Before Apple dominated the smartphone market, BlackBerry was the king of mobile handsets. Back then, touchscreens were rare, and the alphanumeric “qwerty” keyboard of Blackberry phone was the industry standard for input and navigation. With the emergence of iPhones and other touchscreen-equipped devices from Android, the QWERTY lost its appeal and functionality: it would be unwise to waste the face of a mobile device with a permanent keyboard fixture. The end became apparent for the once-loved mobile phone keyboard when virtual keyboards evolved to become more tactile and intuitive, giving rise to haptic feedback, type-and-swipe, and auto-correct features, among others. But with BlackBerry’s latest attempt to salvage its brand, we see new smartphones sporting the iconic BlackBerry QWERTY keyboard. One of these devices is the Q10, a full-fledged smartphone running the new BlackBerry OS 10. With the lukewarm reception of BlackBerry’s first OS 10 gadget, the Z10, the future of the Q10 is highly questionable. Is this device really worth the time, money, and attention? Does adding a full QWERTY keyboard enough to convince everyone to bite into the “other fruit” of the smartphone market? Read more to find out.
Q10 on paper
With a dual-core 1.5 GHz processor and 2 GB RAM, the Q10 is not really the powerhouse you’d want to replace your 2012/early 2013 smartphone. Right off the bat, this specs line won’t really convince rational smartphone owners to ditch their iPhone 5s and Galaxy S3s. And with an impending refresh of Apple and Samsung’s flagship handsets, the Q10 will be left eating more processor dust. But maybe that’s not aspect BlackBerry focused on when they created the Q10. But other aspects like 8MP/2MP HD front and rear camera, 16 GB expandable storage, and LTE/HSPA+ connectivity seem on par with the rest of the industry. But still, on paper, the Q10 is not a leap forward in mobile technology. At best, it’s on similar level with 2012 handsets, and would really need to do more to improve its specifications.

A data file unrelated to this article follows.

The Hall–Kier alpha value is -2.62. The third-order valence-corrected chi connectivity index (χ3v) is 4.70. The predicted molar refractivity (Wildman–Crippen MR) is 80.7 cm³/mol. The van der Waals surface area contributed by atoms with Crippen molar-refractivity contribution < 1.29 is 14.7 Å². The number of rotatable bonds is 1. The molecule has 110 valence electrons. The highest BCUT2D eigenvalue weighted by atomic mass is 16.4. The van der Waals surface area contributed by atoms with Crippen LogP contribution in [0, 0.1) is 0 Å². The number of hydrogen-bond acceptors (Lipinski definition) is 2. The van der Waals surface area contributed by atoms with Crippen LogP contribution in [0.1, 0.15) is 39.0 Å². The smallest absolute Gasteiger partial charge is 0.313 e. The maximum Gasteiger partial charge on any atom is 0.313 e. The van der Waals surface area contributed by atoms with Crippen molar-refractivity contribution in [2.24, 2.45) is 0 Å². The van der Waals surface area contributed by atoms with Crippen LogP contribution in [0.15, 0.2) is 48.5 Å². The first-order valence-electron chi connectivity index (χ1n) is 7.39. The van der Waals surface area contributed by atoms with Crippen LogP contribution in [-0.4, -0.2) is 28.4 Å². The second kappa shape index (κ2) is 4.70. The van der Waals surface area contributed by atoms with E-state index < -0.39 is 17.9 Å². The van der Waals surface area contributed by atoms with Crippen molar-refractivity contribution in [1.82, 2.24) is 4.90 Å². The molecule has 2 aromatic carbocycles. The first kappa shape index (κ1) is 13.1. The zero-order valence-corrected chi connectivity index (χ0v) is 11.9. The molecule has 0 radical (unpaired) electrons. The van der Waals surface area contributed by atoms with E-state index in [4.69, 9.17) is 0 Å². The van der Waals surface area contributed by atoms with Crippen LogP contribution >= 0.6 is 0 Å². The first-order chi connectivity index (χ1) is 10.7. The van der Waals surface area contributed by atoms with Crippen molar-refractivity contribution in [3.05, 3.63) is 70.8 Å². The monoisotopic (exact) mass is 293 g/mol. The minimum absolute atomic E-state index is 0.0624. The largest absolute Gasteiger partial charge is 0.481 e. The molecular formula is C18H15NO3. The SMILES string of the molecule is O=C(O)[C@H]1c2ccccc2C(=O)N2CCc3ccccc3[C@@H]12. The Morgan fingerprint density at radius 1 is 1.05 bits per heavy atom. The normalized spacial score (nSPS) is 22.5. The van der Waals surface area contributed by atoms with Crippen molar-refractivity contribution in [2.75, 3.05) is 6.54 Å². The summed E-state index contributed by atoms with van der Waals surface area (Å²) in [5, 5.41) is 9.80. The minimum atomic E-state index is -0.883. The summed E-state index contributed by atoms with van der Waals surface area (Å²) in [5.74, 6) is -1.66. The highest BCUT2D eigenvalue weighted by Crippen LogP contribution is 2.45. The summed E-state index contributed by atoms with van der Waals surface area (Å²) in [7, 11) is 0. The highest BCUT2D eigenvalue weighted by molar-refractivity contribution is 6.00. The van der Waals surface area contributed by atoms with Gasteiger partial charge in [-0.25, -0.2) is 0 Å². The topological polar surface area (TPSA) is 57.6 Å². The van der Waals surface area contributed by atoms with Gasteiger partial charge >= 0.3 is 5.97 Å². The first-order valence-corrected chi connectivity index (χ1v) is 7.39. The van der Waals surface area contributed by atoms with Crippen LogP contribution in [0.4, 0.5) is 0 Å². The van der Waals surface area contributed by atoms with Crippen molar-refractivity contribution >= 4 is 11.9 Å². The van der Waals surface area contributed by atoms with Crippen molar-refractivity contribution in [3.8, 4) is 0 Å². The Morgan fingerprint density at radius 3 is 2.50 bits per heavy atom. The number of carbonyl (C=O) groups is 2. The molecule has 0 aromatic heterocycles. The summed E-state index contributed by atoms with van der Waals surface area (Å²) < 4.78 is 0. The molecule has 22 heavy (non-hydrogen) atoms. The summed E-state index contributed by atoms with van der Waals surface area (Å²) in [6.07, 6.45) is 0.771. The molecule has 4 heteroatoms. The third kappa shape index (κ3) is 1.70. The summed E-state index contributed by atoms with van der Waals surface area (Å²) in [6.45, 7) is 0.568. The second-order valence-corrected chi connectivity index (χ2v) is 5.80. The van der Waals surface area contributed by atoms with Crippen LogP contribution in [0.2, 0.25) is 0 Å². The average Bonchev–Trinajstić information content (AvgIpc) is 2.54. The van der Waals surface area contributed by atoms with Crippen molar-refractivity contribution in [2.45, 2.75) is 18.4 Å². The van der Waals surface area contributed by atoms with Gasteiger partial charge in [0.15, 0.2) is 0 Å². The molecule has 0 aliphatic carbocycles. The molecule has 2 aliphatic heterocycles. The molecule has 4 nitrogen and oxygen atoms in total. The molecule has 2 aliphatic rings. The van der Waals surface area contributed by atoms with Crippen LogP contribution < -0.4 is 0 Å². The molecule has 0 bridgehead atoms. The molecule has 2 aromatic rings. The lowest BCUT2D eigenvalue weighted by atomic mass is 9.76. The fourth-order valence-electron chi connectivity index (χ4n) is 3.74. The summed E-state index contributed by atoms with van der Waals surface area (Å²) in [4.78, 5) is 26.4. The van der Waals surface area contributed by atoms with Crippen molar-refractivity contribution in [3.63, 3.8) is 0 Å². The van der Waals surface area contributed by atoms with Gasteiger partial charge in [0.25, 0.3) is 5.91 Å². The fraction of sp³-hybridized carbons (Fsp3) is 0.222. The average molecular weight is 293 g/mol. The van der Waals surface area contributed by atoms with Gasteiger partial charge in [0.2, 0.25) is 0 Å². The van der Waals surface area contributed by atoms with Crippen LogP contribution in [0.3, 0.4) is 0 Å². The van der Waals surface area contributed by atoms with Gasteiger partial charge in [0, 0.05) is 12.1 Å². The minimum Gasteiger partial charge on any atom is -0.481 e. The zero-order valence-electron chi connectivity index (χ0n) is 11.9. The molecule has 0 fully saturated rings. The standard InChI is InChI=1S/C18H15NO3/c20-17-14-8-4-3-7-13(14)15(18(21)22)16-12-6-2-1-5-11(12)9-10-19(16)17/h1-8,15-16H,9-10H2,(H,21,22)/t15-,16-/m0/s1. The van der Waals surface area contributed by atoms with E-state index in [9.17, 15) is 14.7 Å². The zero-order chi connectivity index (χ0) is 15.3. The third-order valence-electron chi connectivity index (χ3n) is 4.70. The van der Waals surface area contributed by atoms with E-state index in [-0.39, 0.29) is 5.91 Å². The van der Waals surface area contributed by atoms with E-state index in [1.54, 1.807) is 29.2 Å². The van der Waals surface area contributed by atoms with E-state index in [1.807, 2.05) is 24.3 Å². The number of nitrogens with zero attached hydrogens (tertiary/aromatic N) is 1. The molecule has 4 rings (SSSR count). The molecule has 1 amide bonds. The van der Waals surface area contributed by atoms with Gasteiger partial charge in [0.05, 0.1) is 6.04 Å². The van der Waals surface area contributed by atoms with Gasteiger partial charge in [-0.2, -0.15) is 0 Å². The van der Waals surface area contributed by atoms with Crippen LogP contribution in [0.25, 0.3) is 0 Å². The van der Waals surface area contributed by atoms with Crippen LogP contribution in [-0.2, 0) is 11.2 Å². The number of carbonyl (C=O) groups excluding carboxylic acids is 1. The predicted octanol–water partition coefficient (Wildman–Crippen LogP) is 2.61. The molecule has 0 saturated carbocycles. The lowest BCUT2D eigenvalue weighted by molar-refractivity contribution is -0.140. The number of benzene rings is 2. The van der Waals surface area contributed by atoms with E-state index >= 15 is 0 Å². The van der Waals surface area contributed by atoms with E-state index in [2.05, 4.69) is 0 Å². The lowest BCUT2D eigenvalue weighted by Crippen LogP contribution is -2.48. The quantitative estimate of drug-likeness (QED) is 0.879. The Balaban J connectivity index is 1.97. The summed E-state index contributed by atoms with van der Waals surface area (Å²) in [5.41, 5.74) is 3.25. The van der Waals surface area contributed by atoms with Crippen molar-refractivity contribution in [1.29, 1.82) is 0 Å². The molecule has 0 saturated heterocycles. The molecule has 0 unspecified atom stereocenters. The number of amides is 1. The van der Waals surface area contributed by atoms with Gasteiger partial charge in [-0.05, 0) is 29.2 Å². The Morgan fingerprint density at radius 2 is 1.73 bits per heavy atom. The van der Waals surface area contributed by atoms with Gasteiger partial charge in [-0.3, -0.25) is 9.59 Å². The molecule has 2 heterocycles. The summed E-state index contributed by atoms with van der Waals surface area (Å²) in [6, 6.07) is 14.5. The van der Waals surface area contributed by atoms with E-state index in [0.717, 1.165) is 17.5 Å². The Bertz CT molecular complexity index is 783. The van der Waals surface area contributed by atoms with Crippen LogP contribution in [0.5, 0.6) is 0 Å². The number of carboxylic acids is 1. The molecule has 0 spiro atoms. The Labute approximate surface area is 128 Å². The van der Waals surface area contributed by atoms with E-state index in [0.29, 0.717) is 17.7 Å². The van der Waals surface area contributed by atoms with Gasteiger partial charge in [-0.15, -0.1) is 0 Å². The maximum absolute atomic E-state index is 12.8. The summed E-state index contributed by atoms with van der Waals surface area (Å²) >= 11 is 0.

Keyboard OR decent screen – you really can’t have both
The biggest downside of having a full QWERTY keyboard on the face of a smartphone is the reduced screen real estate. With the full-sized keyboard, the Q10 is left with just 3.1-inch touch-sensitive screen. And even though it boasts of a 720×720, 330 PPI display, there’s really no point in boosting the phones resolution when you can only display a 3-inch video or image. To their credit, BlackBerry came up with a really rich display, the Q10’s 330 PPI slightly edge’s the iPhone 5’s 326 PPI screen. That makes images displayed look vivid and life-like, with no pixels visible to the naked eye. But again, this feature is limited by the screen’s really small size. At 3.1 inches, the screen is even smaller than 3.8-inch display of the very first iPhone.
QWERTY Keyboard is the saving grace
In a way, BlackBerry would still benefit from pairing their latest OS with a QWERTY handset. After all, this is the formula that they lived by before the iPhone stole the limelight. They keyboard makes BlackBerry a total business phone, and this is one selling point that they enjoy. A lot of people would be curious if the Q10 can really deliver a new smartphone experience by integrating a keyboard to its latest OS (which is quite decent, aside from the fact that it lacks the right apps). Those who moved away from BlackBerry when it lagged behind the iPhone and Android phones now have a reason to move back.
At around $200 on contract, the Q10 is just as expensive as other top-tier phones. This is the biggest problem for BlackBerry, because it’s really hard to consider buying the Q10 when you have the latest iPhone, Samsung, and HTC units nearby.